About Shootfighting

The Art Of Shootfighting
provided by World Martial Arts Magazine at www.worldmartialartsmagazine.com

Although it can be a very provocative martial art, Shootfighting is still one of the most popular martial arts styles in the world.  The art of Shootfighting is very old, originating from Japan as a way of self defense.  Even though it is great to use for self defense purposes, this martial art is more popular as a ring sport in competitions such as the Vale Tudo and the professional Shootfighting leagues found throughout Japan and Korea.

In Korea and Japan Shootfighting is a sport that is very popular.  The bouts take place in a ring that is similar to wrestling, ropes and all intact.  There are normally rounds, as well as a referee who is there to call the bout and stop it if need be.  Fighters will wear gloves and go at it full contact.  Submission and grappling is legal as well, which makes the fights more interesting.  Fighters can test their skills in Shootfighting against some of the best Korea has to offer with these bouts.

Shootfighting is popular in the United States as well, although it is more popular throughout Korea and Japan.  There are American fighters such as Ken Shamrock and Bart Vale who are experts in Shootfighting and travel to Japan on a frequent basis to compete in tournaments and bouts.  The atmosphere in Japan is very high, as they show a lot of passion and desire for the matches over there.

In technique and form, Shootfighting is a mix of striking and grappling.  It teaches students to be prepared for anything, standing or on the ground.  There are a lot of bone breaking moves taught with this art, from arm locks to ankle locks.  Most of the techniques that are taught to the student use a mixture of strength and technique – bringing very drastic results.

Even though a lot of people classify Shootfighting as being a form of pit fighting, it is actually quite a bit more.  Shootfighting does incorporate a lot of stand up fighting, in the form of punches, elbows, and kicks.  On their feet or on the ground, stylists can execute moves that will end a fight quickly.  The submission locks are the deadliest forms of defense and attack with this martial art, as they target a specific limb and focus on breaking it in two.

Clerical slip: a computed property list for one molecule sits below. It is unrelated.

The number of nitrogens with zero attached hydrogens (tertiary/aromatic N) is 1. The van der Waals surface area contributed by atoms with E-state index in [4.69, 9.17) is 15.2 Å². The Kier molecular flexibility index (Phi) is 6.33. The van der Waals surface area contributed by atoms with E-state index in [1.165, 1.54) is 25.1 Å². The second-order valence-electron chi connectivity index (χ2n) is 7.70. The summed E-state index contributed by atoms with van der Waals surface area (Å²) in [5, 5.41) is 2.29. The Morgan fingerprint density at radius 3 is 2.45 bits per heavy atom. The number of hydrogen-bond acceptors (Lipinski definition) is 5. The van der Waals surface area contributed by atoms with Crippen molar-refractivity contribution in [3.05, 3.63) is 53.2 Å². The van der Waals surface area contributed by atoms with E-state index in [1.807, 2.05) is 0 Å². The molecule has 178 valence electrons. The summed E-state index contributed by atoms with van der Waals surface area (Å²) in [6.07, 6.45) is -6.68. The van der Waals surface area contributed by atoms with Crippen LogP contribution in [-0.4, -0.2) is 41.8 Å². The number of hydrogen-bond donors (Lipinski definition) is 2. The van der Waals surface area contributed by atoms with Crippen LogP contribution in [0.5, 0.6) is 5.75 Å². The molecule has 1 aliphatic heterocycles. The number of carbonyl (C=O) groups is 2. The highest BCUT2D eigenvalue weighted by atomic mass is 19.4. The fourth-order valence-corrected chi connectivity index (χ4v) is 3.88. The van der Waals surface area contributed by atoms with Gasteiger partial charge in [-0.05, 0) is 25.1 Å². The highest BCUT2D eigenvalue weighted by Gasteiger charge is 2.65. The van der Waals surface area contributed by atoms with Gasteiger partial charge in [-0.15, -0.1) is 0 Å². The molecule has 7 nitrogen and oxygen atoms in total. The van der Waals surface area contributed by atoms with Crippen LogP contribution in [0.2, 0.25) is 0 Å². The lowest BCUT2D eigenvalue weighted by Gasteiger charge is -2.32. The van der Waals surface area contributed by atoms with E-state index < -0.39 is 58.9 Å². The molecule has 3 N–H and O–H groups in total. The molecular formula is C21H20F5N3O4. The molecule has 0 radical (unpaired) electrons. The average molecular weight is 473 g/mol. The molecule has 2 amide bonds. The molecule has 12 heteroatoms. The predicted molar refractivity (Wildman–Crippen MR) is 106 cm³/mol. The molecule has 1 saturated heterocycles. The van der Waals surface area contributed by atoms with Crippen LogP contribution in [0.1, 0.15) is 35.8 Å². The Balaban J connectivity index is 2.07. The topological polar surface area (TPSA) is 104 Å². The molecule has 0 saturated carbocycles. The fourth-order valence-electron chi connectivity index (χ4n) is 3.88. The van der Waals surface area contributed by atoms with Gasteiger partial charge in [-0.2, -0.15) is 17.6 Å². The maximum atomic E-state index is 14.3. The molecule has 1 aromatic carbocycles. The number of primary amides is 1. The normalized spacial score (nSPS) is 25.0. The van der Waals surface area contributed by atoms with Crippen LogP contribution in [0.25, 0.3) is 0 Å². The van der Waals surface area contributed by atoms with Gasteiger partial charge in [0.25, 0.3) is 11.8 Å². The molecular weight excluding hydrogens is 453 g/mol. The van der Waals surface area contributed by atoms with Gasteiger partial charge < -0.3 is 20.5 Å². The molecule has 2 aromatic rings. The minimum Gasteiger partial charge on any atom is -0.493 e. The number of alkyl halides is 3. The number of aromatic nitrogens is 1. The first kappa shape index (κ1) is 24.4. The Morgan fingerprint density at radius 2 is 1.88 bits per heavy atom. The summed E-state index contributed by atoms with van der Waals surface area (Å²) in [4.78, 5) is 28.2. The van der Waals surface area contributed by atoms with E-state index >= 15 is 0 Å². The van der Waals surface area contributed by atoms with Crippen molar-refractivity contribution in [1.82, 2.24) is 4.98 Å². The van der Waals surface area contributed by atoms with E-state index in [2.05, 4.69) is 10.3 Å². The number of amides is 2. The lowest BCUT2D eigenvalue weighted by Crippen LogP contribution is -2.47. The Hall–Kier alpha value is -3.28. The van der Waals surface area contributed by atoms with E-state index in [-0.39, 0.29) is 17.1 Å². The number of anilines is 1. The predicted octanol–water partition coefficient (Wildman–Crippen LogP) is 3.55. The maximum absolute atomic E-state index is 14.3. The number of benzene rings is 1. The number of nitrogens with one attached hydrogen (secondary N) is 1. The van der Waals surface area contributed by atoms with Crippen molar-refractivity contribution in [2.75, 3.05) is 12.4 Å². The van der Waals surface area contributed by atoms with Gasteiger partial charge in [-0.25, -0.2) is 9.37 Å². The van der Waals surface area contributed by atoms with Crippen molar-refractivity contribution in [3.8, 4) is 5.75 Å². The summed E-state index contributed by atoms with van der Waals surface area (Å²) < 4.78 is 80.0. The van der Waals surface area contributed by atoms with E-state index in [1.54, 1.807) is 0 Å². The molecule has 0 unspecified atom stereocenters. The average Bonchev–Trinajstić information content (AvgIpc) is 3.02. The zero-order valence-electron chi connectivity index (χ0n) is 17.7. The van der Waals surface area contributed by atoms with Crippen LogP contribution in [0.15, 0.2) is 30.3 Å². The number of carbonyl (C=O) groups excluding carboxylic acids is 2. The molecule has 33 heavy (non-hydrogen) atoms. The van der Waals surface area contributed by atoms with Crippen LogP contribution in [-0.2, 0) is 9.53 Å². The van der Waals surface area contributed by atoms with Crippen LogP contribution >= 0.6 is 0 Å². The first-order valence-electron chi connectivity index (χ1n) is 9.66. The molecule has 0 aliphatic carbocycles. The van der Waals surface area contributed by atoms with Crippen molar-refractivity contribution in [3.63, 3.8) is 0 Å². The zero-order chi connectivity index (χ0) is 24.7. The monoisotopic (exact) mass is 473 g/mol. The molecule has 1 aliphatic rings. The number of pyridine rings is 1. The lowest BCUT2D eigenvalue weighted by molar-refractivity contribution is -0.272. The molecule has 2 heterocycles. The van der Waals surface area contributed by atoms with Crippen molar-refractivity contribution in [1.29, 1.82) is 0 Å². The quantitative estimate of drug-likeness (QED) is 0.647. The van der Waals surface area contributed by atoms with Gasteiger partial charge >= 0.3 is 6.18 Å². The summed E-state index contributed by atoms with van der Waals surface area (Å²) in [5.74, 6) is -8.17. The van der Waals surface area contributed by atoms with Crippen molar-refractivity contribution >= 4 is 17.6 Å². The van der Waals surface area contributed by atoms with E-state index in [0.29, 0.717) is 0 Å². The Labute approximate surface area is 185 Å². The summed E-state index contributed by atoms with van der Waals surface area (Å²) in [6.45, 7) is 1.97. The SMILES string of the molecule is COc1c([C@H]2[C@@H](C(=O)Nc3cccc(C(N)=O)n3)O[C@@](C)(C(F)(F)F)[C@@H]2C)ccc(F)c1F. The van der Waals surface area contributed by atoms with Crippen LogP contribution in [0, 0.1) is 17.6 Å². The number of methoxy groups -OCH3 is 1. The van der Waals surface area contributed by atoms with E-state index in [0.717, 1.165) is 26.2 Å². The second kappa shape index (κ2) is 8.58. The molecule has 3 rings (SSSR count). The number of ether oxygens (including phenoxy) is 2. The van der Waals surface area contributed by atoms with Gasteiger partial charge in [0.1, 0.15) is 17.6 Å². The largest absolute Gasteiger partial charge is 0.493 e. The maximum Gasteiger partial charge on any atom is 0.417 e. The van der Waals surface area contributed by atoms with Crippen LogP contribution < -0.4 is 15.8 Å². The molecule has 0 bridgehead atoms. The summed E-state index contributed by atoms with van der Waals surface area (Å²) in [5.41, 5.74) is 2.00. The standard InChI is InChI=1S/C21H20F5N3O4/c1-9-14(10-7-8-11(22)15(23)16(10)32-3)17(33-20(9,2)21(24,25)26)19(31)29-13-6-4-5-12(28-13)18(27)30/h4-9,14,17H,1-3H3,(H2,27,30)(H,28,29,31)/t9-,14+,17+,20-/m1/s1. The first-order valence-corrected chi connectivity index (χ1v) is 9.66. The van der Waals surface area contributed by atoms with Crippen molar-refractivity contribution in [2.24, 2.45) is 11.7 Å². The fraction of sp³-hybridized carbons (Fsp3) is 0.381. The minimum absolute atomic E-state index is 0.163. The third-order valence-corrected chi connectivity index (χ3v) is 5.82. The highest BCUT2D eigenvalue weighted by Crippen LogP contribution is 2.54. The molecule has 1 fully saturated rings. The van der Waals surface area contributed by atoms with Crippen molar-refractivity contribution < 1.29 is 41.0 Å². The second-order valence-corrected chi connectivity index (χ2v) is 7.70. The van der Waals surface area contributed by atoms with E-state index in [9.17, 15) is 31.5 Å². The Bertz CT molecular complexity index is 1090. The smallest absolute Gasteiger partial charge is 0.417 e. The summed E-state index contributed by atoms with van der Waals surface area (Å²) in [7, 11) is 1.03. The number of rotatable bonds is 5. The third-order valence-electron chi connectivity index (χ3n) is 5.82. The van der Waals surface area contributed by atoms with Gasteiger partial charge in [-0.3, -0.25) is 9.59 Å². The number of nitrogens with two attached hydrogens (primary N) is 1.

As a martial art, Shootfighting is very hard to beat.  It teaches students to be aggressive in battle and end the fight as quickly as possible.  It also teaches students self control and self esteem as well.  There are no belt classes with Shootfighting, as it is more or less a self defense system that was originally designed for the streets.  It has proven to be very effective over the years, both on the streets and in competition. For more information on Shootfighting and Mixed Martial Arts visit the Korean Mixed Martial Arts Association at  www.mixedmartialartstv.com

About the Author: Kevin Huston Rhodes is a TV and Radio personality in Orlando, Florida who holds black belts in Hapkido, KyukTookKi, and Mixed Martial Arts. He is the co-host of the “Action Martial Arts Magazine Show” on the Action Radio Network at www.actionradio.net and performer on the “Turning Up The Heat!” TV Show on Brighthouse Networks. He can be reach via his website at www.legacybelts.com . Add him to your World Martial Arts Network friends at www.worldmartialartsnetwork.ning.com .

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